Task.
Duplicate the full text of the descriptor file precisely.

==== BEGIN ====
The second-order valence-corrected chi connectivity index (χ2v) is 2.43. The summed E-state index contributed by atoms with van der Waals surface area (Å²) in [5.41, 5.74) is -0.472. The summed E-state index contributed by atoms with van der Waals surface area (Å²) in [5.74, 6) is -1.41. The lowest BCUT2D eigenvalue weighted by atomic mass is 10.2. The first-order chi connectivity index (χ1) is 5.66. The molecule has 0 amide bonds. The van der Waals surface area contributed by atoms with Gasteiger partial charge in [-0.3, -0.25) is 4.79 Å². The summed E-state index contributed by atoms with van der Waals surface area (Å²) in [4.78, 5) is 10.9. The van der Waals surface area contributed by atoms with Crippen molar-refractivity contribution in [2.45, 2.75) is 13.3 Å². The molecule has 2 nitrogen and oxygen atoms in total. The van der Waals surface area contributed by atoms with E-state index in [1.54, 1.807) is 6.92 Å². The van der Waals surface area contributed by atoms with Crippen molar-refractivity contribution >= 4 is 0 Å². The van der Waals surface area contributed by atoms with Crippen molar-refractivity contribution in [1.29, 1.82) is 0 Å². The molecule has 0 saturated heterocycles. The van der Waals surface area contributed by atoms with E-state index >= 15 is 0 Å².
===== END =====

The second-order valence-corrected chi connectivity index (χ2v) is 2.43. The summed E-state index contributed by atoms with van der Waals surface area (Å²) in [5.41, 5.74) is -0.472. The summed E-state index contributed by atoms with van der Waals surface area (Å²) in [5.74, 6) is -1.41. The lowest BCUT2D eigenvalue weighted by atomic mass is 10.2. The first-order chi connectivity index (χ1) is 5.66. The molecule has 0 amide bonds. The van der Waals surface area contributed by atoms with Gasteiger partial charge in [-0.3, -0.25) is 4.79 Å². The summed E-state index contributed by atoms with van der Waals surface area (Å²) in [4.78, 5) is 10.9. The van der Waals surface area contributed by atoms with Crippen molar-refractivity contribution in [2.45, 2.75) is 13.3 Å². The molecule has 2 nitrogen and oxygen atoms in total. The van der Waals surface area contributed by atoms with E-state index in [1.54, 1.807) is 6.92 Å². The van der Waals surface area contributed by atoms with Crippen molar-refractivity contribution >= 4 is 0 Å². The van der Waals surface area contributed by atoms with Crippen molar-refractivity contribution in [1.29, 1.82) is 0 Å². The molecule has 0 saturated heterocycles. The van der Waals surface area contributed by atoms with E-state index >= 15 is 0 Å².